Lionel Reiss (1894-1988) Wpa Glouchester Artist Etching Galician Rabbi Judaica For Sale
NICE ETCHING BY WELL KNOWN ARTIST LIONEL S. REISS. SEE BIO BELOW. FRAMED UNDER GLASS. IT IS PENCIL SIGNED AND TITLED AT HE BOTTOM. THIS ETCHING COMES FROM WITHIN THE ARTIST AS HE BRINGS IT HIS BACKGROUND AND ETHNIC UPBRINGING. HE DOES MANY OTHER TYPES OF OTHER WORK ALONG WITH GREAT GLOUCHESTER SCENES. THIS IS A DESIRABLE PRINT FROM A GREAT ARTIST. GOOD LUCK. PRINT SIZE APPROX: 6-1/4" X 8" FRAME SIZE APPROX: 12" X 14"
An immigrant from the Austro-Polish province of Galicia, Reiss came to the U.S. in 1899, settled on New York’s Lower East Side and lived most of his life in the city. His origins reflect those of other immigrant artists: Max Weber (1881-1961), Mark Rothko (1903-1970), Louise Nevelson (1899-1988), Ben Shahn (1899-1969), Raphael Soyer (1899-1987), Moses Soyer (1899-1974), Isaac Soyer (1902-1981), and Chaim Gross (1904-1991). Like Reiss, they carried with them childhood impressions of Eastern Europe and Russia. It was only Reiss, however, who took to returning to his native country to create a visual document that resonates with the vibrancy of Jewish life. In the European shtetls, Reiss would find not only the exoticism of a foreign culture, but an emotional connection to his boyhood village of Jaroslav. He went back to bring awareness of such villages to a U.S. audience. The devastation in Europe resulting from World War I reached into the old Jewish ghettos of Krakow, Lublin, Prague and Warsaw. Reiss sensed that the existence of these cultures hung on an ever-thinning thread.Creating graphic appraisals of street life was central to Reiss’ art. Throughout his career, his work focused on class distinctions and social strata. In later years, the locations changed but the subject matter, the people and the street, remained the same. Reiss’ "59th Street Series" (1946) of oil paintings, watercolors, and pen and ink drawings portray daily life with the artist as witness. With a studio on 59th Street, Reiss was both inhabitant and spectator. Anyone walking on that street could experience cultural and social diversity without having to travel a great distance. Reiss also painted landscapes and still lifes of bucolic Bucks County, Pennsylvania in the 1930s; seascapes and fishing scenes of Gloucester, Massachusetts; a series of watercolors that conveyed his personal reaction to the Holocaust; a series of ink drawings that illustrated the poetry of Hayim Nahman Bialik (1873-1934); finally, a series of large murals, entitled "Genesis," depicting biblical scenes. Reiss worked on these Genesis murals for more than twenty years and was still creating them at age 92. It was from Reiss’ strong Jewish identity and his premonition that European Jewish culture was in jeopardy of vanishing that emerged a collection of works on paper documenting and immortalizing it. FACE="Verdana" LANG="0">Many of his most poignant etchings and drawings, includingThe Ghetto Gate of Lublin, 1922, andBlessing of the New Moon, 1922, depict life’s hardships along with its sweetness. Within lives of extreme poverty and persecution were the comforting rituals of tradition. His works from his first journeys in the 1920s and ’30s appeared in his first portfolio,My Models Were Jews: A Painter’s Pilgrimage to Many Lands,in 1938. In 1971, many of those works and others fromNew Lights and Old Shadows,appeared inA World at Twilight: A Portrait of the Jewish Communities of Eastern Europe Before the Holocaustby Milton Hindus of Brandeis University. "Blessing of the New Moon," 1922. Etching, blue ink, 14 3/4 x 18 3/4 inches. Collection of William Mehlman and the Jewish Theological Seminary, N Y. As a Reconstructionist Jew, Reiss confronted in his art a variety of changing aspects of Jewish life. Holding fast to a Jewish identity that stemmed from his own background, he could adapt his Jewish origins to an American lifestyle. This need to live in two civilizations most likely influenced his decision to join the Society for the Advancement of Judaism (SAJ) in New York, the pioneering institution of the Reconstructionist movement. Mordecai Kaplan’s ideology of American Judaism as an ongoing, adaptive cultural process that promotes self-expression, remains open to change, encourages social action, and integrates the practice of Judaism with the broader demands of living in a secular society, epitomizes Reiss’ goals as an artist. Reconstructionism connected Reiss to both his Jewish and his American identities.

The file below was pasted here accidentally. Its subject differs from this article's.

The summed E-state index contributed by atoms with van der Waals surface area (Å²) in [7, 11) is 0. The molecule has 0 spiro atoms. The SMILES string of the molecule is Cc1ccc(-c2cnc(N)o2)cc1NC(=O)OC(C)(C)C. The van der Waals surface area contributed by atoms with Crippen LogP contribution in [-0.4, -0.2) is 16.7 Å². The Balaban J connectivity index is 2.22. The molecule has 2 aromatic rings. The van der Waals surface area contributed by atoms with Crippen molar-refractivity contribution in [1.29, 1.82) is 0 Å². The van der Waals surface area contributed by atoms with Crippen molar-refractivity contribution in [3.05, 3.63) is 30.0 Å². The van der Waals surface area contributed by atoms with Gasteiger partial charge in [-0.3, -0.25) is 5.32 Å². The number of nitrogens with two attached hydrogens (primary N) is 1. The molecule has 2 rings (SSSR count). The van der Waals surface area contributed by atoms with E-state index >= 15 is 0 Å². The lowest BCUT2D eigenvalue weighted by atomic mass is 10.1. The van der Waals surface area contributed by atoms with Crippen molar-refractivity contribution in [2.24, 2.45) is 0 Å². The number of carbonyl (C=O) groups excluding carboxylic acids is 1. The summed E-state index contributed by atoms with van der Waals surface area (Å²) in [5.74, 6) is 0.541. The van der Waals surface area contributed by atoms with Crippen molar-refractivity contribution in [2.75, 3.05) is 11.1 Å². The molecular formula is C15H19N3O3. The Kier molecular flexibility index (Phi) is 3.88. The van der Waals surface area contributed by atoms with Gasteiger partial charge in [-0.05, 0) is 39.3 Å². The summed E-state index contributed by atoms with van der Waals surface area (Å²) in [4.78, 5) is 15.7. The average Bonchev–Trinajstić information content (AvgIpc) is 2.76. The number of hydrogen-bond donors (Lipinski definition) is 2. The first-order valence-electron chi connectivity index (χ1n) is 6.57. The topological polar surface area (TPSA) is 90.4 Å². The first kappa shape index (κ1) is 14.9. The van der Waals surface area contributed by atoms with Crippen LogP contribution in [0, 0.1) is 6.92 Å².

The years of World War II made real Reiss’ premonitions. While living in New York and listening to the news dispatches about the war, Reiss created a composite of eight watercolors, "In Memoriam: The Millions of Innocent Victims of Nazi Warfare," published inThe Menorah Journalin 1944. In these watercolors, he used realistic images to recreate events that he could not begin to comprehend. As disturbing as the images are, they were created before anyone in the U.S. understood the real facts about the actual Nazi brutalities, and in retrospect they are mild in comparison to the truth. Reiss was responding emotionally to the destruction of the Jewish communities to which he had traveled twenty years earlier. His trip to Israel, funded by the Reconstructionist movement, was a celebration of endurance and of the rebirth of a culture shaken by enormous loss "Ghetto Gate of Lublin," 1922. Etching, sepia ink on paper, 11 x 8 inches. Jewish Museum, New York. In 1981, Reiss was honored for his cultural contribution by the Reconstructionist Rabbinical College, which bestowed itsKeter Shem TovAward (The Crown of the Good Name). The Hon. William Mehlman, who also holds theKeter Shem Tovand is an active RRC Board member, knew Lionel Reiss and owns several of his beautiful etchings as well as a watercolor, "Yemenite Synagogue," 1952.The Jewish Museum, The New-York Historical Society, and the Skirball Collection in Los Angeles, as well as the Park Avenue Synagogue, own collections of Reiss’ work. Over two hundred and twelve works are in the Reiss Art Collection in the Judaica Division of the Widener Library at Harvard College, seventy are at Brandeis University, and many more are in the private collection of Drs. David and Joann Reiss, the artist’s son and align="left">If every drawing of every face, arched ghetto entrance, synagogue interior and alleyway created by Reiss were lined up for viewing today, a spectrum of studies from a time and place that no longer exist would confront the viewer as a startling and poignant historical panorama. The images created by this protean artist throughout a long career remain strong and clear, although their real models have vanished. To that extent, Lionel S. Reiss realized his goals — and, as a result, we are culturally enriched.An exhibition of 50 of Reiss’ works opened March 9th at the JCC of Greater Washington, DC in Rockville, MD Lionel S. Reiss (b. 1894) American. American painter, etcher and watercolorist, Reiss began his career as a designer and illustrator, and held executive positions as Art Director in the advertising field, primarily with Paramount Studios. He is known for his creation of the "MGM Lion". In 1930 Reiss decided to devote his time to fine art, closed his New York studio and traveled the continent of Europe, North Africa or the Near East, hunting subject matter for his Jewish pictorial records. In 1938 his book "My Models Were Jews" was published. In addition to his work of Jewish content, Lionel Reiss has won distinction for his paintings of the American scene. His work has been included in exhibitions at the Carnegie Institute, Brooklyn Museum, The Art Institute of Chicago, Los Angeles Museum Association, Cincinnati Museum, Pennsylvania Academy of Fine Arts, National Academy of Design, Museum of Virginia Fine Arts, Baltimore Museum of Art, Audubon Artists, Southern States Art League, American Watercolor Society, Society of American Etchers, Museum of Modern Art, and more. Permanent collections include Columbia University, the Jewish Museum of the Jewish Theological Seminary, The Sinai Center of Chicago, The Brooklyn Museum, Bezalel Museum in Jerusalem, Tel Aviv Museum and the Ain Harod Museum (Israel). Books by the artist: "New Lights and Old Shadows"; "My Models Were Jews" [Biography credit: Marilyn Klevit Fine Art, Inc.] In addition to his work of Jewish content, Lionel Reiss has won distinction for his paintings of the American scene, much of which could be considered in the style of the Ashcan School. His work has been included in the permanent collections at the Carnegie Institute, Brooklyn Museum, The Art Institute of Chicago, Los Angeles Museum Association. Cincinnati Museum, Pennsylvania Academy of Fine Arts, National Academy of Design, Museum of Virginia Fine Arts, Baltimore Museum of Art, Southern States Art League, American Watercolor Society, Society of American Etchers, Museum of Modern Art, Jewish Museum, Brandeis and Harvard Universities, The New York Historical Society, The Smithsonian Institution, Tel Aviv Museum and others. Mr. Reiss died in 1988. credit for this biography is to Cheryl Slutzky.